Skinless, boneless breasts are best. If you get ones with skin and/or bones, you’ll need to remove them thoroughly before cooking the chicken.
Removing all bones and bone fragments is especially important as these can get stuck in a dog’s GI tract, causing pain, bleeding and infection.
Chicken thighs are often cheaper by the pound, but may actually be less cost-effective once prepared. That’s because you’ll need to remove the extra fat from the chicken before cooking it, and chicken thighs are often loaded with fat.
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Preparing and Boiling the Chicken
Preparing boiled chicken for your dog couldn’t be easier.
If the chicken is frozen, fully defrost it in the fridge. This may take up to a day, but quicker defrosting methods should not be used as they increase the risk of the chicken spoiling.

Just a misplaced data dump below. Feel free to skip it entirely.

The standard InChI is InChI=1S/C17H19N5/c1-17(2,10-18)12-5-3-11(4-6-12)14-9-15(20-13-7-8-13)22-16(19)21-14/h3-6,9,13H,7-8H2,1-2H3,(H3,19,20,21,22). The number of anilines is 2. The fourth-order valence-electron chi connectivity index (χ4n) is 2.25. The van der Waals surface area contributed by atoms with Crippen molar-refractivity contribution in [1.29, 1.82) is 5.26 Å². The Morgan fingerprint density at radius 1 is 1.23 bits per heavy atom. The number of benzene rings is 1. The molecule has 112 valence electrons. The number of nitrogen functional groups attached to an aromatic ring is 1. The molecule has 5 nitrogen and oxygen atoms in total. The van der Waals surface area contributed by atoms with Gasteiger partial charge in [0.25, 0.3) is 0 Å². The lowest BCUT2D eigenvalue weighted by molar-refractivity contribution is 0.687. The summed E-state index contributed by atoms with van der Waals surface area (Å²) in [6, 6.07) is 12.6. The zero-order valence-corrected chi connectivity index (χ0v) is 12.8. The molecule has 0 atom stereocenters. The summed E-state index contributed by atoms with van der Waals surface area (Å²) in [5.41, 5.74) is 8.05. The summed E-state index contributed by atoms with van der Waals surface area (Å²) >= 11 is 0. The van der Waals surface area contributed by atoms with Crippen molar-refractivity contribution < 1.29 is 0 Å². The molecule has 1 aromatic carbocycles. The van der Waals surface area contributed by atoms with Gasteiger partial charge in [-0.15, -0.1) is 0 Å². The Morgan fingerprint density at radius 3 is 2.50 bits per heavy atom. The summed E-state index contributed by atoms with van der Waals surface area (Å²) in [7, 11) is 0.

Once defrosted, place the chicken in a uniform layer at the bottom of a pot. The pieces of chicken shouldn’t overlap with each other.
Then fill the pot with water until the chicken is completely covered. Leave at least two inches between the waterline and the top of the pot to avoid a boilover.
Cover the pot and boil the chicken over high heat for around 12 minutes. This should be sufficient to cook three average-sized chicken breasts, but you may need more or less time depending on your stove and chicken cuts.
Remove a breast from the water and cut it open to check for doneness. There should be no pink or gummy parts remaining; if there are, keep boiling the chicken until it’s fully cooked.
Once the chicken is cooked all the way through, remove it from the water. You can then shred it with a fork or cut it into small chunks.
Let the chicken cool for 15 minutes before feeding it to your dog. It’ll keep in the fridge for up to 4 days.
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"If you think dogs can’t count, try putting three dog biscuits in your pocket and then give him only two."
-- Phil Pastoret